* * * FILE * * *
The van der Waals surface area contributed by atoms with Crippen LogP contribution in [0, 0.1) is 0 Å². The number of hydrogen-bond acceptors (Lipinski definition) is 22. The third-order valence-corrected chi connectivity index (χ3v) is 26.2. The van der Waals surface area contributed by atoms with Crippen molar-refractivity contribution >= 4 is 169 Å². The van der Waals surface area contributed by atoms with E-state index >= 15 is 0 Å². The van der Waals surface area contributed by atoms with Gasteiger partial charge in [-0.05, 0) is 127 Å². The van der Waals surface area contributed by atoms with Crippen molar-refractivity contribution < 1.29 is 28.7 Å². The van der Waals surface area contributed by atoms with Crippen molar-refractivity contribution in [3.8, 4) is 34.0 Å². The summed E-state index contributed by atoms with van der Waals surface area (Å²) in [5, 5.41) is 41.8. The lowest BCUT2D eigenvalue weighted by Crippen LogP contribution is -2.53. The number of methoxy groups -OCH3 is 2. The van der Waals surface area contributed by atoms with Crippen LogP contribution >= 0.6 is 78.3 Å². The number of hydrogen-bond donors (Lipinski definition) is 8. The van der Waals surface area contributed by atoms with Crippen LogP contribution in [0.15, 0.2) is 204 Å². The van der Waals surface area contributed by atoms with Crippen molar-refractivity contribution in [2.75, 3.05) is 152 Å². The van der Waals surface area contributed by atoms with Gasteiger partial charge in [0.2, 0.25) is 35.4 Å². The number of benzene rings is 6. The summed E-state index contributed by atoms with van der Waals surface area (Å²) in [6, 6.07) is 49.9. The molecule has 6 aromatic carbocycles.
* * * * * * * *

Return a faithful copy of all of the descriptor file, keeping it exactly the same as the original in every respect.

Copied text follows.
The van der Waals surface area contributed by atoms with Crippen LogP contribution in [0, 0.1) is 0 Å². The number of hydrogen-bond acceptors (Lipinski definition) is 22. The third-order valence-corrected chi connectivity index (χ3v) is 26.2. The van der Waals surface area contributed by atoms with Crippen molar-refractivity contribution >= 4 is 169 Å². The van der Waals surface area contributed by atoms with E-state index >= 15 is 0 Å². The van der Waals surface area contributed by atoms with Gasteiger partial charge in [-0.05, 0) is 127 Å². The van der Waals surface area contributed by atoms with Crippen molar-refractivity contribution < 1.29 is 28.7 Å². The van der Waals surface area contributed by atoms with Crippen molar-refractivity contribution in [3.8, 4) is 34.0 Å². The summed E-state index contributed by atoms with van der Waals surface area (Å²) in [5, 5.41) is 41.8. The lowest BCUT2D eigenvalue weighted by Crippen LogP contribution is -2.53. The number of methoxy groups -OCH3 is 2. The van der Waals surface area contributed by atoms with Crippen LogP contribution >= 0.6 is 78.3 Å². The number of hydrogen-bond donors (Lipinski definition) is 8. The van der Waals surface area contributed by atoms with Crippen LogP contribution in [0.15, 0.2) is 204 Å². The van der Waals surface area contributed by atoms with Crippen molar-refractivity contribution in [2.75, 3.05) is 152 Å². The van der Waals surface area contributed by atoms with Gasteiger partial charge in [0.2, 0.25) is 35.4 Å². The number of benzene rings is 6. The summed E-state index contributed by atoms with van der Waals surface area (Å²) in [6, 6.07) is 49.9. The molecule has 6 aromatic carbocycles.